NEW YORK (GenomeWeb) – The US Food and Drug Administration and the Centers for Medicare & Medicaid Services have formed a task force to coordinate the two agencies' oversight of laboratory-developed tests (LDTs).
Jeff Shuren, director of FDA's device division, and CMS Chief Medical Officer Patrick Conway announced the formation of the interagency task force in a blog post last week. The FDA last year issued draft guidelines for regulating LDTs, which traditionally have been overseen by CMS under the Clinical Laboratory Improvement Amendments.
In the draft guidelines, FDA has proposed phasing in regulation of LDTs, starting with the highest-risk tests, so that it may ensure their analytical and clinical validity. CMS, meanwhile, oversees the quality of the lab process, Shuren and Conway noted in the post, not the tests themselves. But since LDTs already have to meet CLIA requirements, "we have heard stakeholder confusion about the roles of the two agencies in ensuring quality and concerns about potentially duplicative efforts," the two agency leaders wrote.
To address these concerns, the newly formed FDA/CMS Task Force on LDT Quality Requirements will identify commonality between FDA's quality system regulation and CLIA requirements; clarify responsibilities for labs that have to meet requirements for both FDA and CMS; and manage resources so labs aren't subject to duplicative regulations.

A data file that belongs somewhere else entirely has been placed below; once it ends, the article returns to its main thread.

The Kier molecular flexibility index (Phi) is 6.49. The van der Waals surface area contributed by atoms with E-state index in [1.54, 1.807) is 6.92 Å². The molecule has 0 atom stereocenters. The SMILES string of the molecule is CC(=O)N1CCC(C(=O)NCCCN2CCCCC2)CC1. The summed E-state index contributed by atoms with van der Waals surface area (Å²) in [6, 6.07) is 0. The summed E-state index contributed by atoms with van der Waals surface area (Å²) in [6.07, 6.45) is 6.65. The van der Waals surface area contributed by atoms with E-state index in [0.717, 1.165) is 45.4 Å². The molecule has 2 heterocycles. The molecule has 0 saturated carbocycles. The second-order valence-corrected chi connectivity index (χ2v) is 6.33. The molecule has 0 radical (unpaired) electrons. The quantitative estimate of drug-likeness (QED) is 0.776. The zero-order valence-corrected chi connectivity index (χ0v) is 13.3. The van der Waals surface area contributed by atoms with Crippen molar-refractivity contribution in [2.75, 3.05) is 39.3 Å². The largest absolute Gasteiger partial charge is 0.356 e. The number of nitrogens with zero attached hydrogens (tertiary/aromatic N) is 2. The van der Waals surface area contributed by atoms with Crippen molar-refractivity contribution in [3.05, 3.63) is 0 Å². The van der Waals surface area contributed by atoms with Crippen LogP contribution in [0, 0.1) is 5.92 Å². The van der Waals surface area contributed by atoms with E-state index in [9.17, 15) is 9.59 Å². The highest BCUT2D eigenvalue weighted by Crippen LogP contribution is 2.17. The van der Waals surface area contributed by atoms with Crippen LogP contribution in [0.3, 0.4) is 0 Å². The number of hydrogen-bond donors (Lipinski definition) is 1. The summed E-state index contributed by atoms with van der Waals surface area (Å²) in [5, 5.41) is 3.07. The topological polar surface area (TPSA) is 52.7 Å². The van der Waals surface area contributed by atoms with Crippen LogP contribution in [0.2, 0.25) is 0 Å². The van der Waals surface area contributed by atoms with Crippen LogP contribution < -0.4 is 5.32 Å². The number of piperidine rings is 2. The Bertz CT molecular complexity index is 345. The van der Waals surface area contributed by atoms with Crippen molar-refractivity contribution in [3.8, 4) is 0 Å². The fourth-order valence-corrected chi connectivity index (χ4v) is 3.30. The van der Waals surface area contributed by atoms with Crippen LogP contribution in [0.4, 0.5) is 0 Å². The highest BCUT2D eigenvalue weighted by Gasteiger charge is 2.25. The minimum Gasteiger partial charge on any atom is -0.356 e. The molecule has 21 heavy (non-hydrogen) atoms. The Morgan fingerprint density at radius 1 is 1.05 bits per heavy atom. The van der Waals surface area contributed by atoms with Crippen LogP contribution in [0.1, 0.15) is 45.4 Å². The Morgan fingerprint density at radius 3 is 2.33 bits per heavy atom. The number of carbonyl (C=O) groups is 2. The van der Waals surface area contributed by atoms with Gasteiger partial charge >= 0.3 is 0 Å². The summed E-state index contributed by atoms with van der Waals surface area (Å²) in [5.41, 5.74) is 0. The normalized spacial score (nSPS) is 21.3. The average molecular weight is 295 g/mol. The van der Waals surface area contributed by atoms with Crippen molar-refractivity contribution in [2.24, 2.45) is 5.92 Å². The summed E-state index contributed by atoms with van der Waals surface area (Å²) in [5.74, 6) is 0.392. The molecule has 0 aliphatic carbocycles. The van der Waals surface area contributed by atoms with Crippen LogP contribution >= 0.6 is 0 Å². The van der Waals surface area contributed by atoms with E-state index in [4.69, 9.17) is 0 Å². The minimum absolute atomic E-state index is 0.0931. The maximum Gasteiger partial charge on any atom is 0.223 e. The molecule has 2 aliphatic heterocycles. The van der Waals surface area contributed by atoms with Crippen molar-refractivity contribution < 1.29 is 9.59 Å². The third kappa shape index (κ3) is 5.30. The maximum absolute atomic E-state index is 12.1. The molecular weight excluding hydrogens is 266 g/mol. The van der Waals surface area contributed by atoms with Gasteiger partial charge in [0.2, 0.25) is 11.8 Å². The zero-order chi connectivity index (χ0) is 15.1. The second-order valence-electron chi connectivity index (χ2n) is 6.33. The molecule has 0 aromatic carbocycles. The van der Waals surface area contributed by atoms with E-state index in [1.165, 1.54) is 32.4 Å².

"The task force is currently exploring areas where collaboration may realize greater oversight efficiency and produce the greatest benefit to patients, providers, and laboratories," Shuren and Conway wrote, noting that the agencies will clarify the differences in CMS and FDA terms so labs "better understand what is expected of them."
The task force will conduct education and outreach programs and host a webinar series on the agencies' coordination efforts. The FDA said it is currently reviewing public input it has received on its draft guidance on LDT regulation. "In response to public comments, FDA may modify the proposed framework when we issue final guidance," Shuren and Conway wrote in the blog post.
Lab industry stakeholders have objected that FDA's draft guidelines are more suited for devices, and don't fit the testing services they provide. Recently, a small group of labs, calling themselves the Diagnostic Test Working Group, floated their own regulatory plan that tried to better address the concerns of labs and diagnostic manufacturers alike. Their framework would create a new category, the in vitro clinical test (IVCT), comprising test kits and platforms, as well as laboratory test protocols. Depending on a lab's or manufacturer's activities, IVCT regulation would be spread over CMS, FDA, and the states.